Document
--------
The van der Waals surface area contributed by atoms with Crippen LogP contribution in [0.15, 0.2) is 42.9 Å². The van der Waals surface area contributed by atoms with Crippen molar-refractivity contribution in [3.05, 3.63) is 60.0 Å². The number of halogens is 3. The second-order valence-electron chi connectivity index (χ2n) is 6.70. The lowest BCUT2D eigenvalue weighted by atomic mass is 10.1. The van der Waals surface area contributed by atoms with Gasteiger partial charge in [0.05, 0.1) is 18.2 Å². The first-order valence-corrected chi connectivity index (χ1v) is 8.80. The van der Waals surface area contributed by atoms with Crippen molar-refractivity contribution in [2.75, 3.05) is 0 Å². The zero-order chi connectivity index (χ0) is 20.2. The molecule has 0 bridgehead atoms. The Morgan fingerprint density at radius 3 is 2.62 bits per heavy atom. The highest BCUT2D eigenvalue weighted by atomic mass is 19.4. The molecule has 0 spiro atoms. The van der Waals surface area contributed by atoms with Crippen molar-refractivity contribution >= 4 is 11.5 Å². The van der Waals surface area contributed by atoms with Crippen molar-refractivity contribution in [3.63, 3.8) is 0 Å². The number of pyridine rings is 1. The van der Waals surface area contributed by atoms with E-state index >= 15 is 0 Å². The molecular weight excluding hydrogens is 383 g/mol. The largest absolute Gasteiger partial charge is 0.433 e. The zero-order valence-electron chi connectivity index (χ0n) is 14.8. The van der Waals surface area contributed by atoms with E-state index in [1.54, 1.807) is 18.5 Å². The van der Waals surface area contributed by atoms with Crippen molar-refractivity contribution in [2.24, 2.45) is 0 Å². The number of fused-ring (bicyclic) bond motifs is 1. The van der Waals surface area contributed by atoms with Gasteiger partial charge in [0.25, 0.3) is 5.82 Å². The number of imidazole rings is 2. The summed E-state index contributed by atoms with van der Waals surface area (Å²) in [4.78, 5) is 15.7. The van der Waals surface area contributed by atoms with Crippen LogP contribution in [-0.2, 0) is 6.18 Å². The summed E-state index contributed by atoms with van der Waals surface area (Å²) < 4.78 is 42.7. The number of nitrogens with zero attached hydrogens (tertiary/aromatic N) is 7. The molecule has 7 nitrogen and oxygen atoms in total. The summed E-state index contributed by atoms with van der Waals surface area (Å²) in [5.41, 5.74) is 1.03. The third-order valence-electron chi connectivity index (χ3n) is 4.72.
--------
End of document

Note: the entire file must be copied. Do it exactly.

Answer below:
The van der Waals surface area contributed by atoms with Crippen LogP contribution in [0.15, 0.2) is 42.9 Å². The van der Waals surface area contributed by atoms with Crippen molar-refractivity contribution in [3.05, 3.63) is 60.0 Å². The number of halogens is 3. The second-order valence-electron chi connectivity index (χ2n) is 6.70. The lowest BCUT2D eigenvalue weighted by atomic mass is 10.1. The van der Waals surface area contributed by atoms with Gasteiger partial charge in [0.05, 0.1) is 18.2 Å². The first-order valence-corrected chi connectivity index (χ1v) is 8.80. The van der Waals surface area contributed by atoms with Crippen molar-refractivity contribution in [2.75, 3.05) is 0 Å². The zero-order chi connectivity index (χ0) is 20.2. The molecule has 0 bridgehead atoms. The Morgan fingerprint density at radius 3 is 2.62 bits per heavy atom. The highest BCUT2D eigenvalue weighted by atomic mass is 19.4. The molecule has 0 spiro atoms. The van der Waals surface area contributed by atoms with Crippen molar-refractivity contribution >= 4 is 11.5 Å². The van der Waals surface area contributed by atoms with Crippen molar-refractivity contribution in [3.63, 3.8) is 0 Å². The number of pyridine rings is 1. The van der Waals surface area contributed by atoms with E-state index >= 15 is 0 Å². The molecular weight excluding hydrogens is 383 g/mol. The largest absolute Gasteiger partial charge is 0.433 e. The zero-order valence-electron chi connectivity index (χ0n) is 14.8. The van der Waals surface area contributed by atoms with E-state index in [1.54, 1.807) is 18.5 Å². The van der Waals surface area contributed by atoms with Crippen molar-refractivity contribution in [2.24, 2.45) is 0 Å². The number of fused-ring (bicyclic) bond motifs is 1. The van der Waals surface area contributed by atoms with Gasteiger partial charge in [0.25, 0.3) is 5.82 Å². The number of imidazole rings is 2. The summed E-state index contributed by atoms with van der Waals surface area (Å²) in [4.78, 5) is 15.7. The van der Waals surface area contributed by atoms with Crippen LogP contribution in [-0.2, 0) is 6.18 Å². The summed E-state index contributed by atoms with van der Waals surface area (Å²) < 4.78 is 42.7. The number of nitrogens with zero attached hydrogens (tertiary/aromatic N) is 7. The molecule has 7 nitrogen and oxygen atoms in total. The summed E-state index contributed by atoms with van der Waals surface area (Å²) in [5.41, 5.74) is 1.03. The third-order valence-electron chi connectivity index (χ3n) is 4.72.